Eliezer wrote: "...you do work out that, if some particular outcome occurs, then your utility function is logarithmic in time spent preparing the excuse." That kind of dropped out of the sky, didn't it?

The only way that I can make sense of the line you quote is to assume that the pundit already identifies "the probability that bond prices go up" with "the fraction of the 100 minutes that I ought to spend on a story explaining why bond prices went up".

For simplicity, suppose that there are only two possible outcomes, UP and DOWN. Let p be the probability of UP, where 0 < p < 1. Let U(x) be the utility of having spent 100x minutes on an explanation for an outcome, given that that outcome occurs. (So, we are assuming that the utility of spending 100x minutes on a story depends only on whether you get to use that story, not on whether the story explains UP or DOWN. In other words, it is equally easy to concoct equally good stories of either kind.) Assume that the utility function U is differentiable.

The pundit is trying to maximize the expected utility

EU(x) = U(x) p + U(1−x) (1−p).

But it is given that the pundit ought to spend 100p minutes on UP. That is, the expected utility attains its maximum when x = p. Equivalently, the utility function U must satisfy

EU′(p) = U′(p) p − U′(1−p) (1−p) = 0.

That is,

U′(p) / U′(1−p) = (1/p) / (1/(1−p)).

This equation should hold regardless of the value of p. In other words, the conditions are equivalent to saying that U is a solution to the DE

U′(x) / U′(1−x) = (1/x) / (1/(1−x)).

It's natural enough to notice that this DE holds if U′(x) = 1/x. That is, setting U(x) = ln(x) yields the desired behavior.

More generally, the DE says that U′(x) = (1/x) g(x) for some function g satisfying g(x) = g(1−x). But if you are only interested in finding some model of the pundit's behavior that predicts what the pundit does for all values of p, you can set g(x) = 1.

## Comments (16)

Old*1 point [-]The only way that I can make sense of the line you quote is to assume that the pundit already identifies "the probability that bond prices go up" with "the fraction of the 100 minutes that I ought to spend on a story explaining why bond prices went up".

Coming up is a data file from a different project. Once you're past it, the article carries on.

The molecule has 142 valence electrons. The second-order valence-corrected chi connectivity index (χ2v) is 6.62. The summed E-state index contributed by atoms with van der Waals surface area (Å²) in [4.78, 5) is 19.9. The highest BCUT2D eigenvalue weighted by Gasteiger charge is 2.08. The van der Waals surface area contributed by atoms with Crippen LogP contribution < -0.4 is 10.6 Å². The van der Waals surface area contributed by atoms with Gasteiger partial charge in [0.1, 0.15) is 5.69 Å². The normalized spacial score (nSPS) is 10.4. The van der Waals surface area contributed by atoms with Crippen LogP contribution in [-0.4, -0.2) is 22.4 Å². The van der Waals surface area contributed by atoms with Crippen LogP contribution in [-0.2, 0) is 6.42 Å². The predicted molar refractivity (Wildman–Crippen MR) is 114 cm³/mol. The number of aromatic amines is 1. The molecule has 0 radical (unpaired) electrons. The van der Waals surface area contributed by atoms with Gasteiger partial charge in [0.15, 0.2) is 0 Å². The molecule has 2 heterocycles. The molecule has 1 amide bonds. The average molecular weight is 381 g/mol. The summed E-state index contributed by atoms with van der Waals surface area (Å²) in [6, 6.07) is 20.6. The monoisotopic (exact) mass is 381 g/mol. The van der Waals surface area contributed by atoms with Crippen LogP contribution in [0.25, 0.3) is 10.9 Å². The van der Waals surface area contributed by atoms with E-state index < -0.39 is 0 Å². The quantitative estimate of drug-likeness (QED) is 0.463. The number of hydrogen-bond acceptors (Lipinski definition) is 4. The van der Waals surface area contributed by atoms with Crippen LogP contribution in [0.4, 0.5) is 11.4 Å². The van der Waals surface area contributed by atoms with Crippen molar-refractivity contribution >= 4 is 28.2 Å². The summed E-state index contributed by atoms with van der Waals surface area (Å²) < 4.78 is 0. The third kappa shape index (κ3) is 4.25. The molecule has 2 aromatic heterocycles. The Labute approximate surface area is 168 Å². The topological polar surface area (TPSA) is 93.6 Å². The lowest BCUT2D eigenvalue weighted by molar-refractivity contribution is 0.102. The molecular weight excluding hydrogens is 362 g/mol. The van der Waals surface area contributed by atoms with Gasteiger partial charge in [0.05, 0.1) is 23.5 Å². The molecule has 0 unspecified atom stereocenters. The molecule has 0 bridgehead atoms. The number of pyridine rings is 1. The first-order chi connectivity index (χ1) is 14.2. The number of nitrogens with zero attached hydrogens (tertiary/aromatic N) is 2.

For simplicity, suppose that there are only two possible outcomes, UP and DOWN. Let

pbe the probability of UP, where 0 <p< 1. LetU(x) be the utility of having spent 100xminutes on an explanation for an outcome, given that that outcome occurs. (So, we are assuming that the utility of spending 100xminutes on a story depends only on whether you get to use that story, not on whether the story explains UP or DOWN. In other words, it is equally easy to concoct equally good stories of either kind.) Assume that the utility functionUis differentiable.The pundit is trying to maximize the expected utility

EU(

x) =U(x)p+U(1−x) (1−p).But it is given that the pundit ought to spend 100

pminutes on UP. That is, the expected utility attains its maximum whenx=p. Equivalently, the utility functionUmust satisfyEU′(

p) =U′(p)p−U′(1−p) (1−p) = 0.That is,

U′(p) /U′(1−p) = (1/p) / (1/(1−p)).This equation should hold regardless of the value of

p. In other words, the conditions are equivalent to saying thatUis a solution to the DEU′(x) /U′(1−x) = (1/x) / (1/(1−x)).It's natural enough to notice that this DE holds if

U′(x) = 1/x. That is, settingU(x) = ln(x) yields the desired behavior.More generally, the DE says that

U′(x) = (1/x)g(x) for some functiongsatisfyingg(x) =g(1−x). But if you are only interested in findingsomemodel of the pundit's behavior that predicts what the pundit does for all values ofp, you can setg(x) = 1.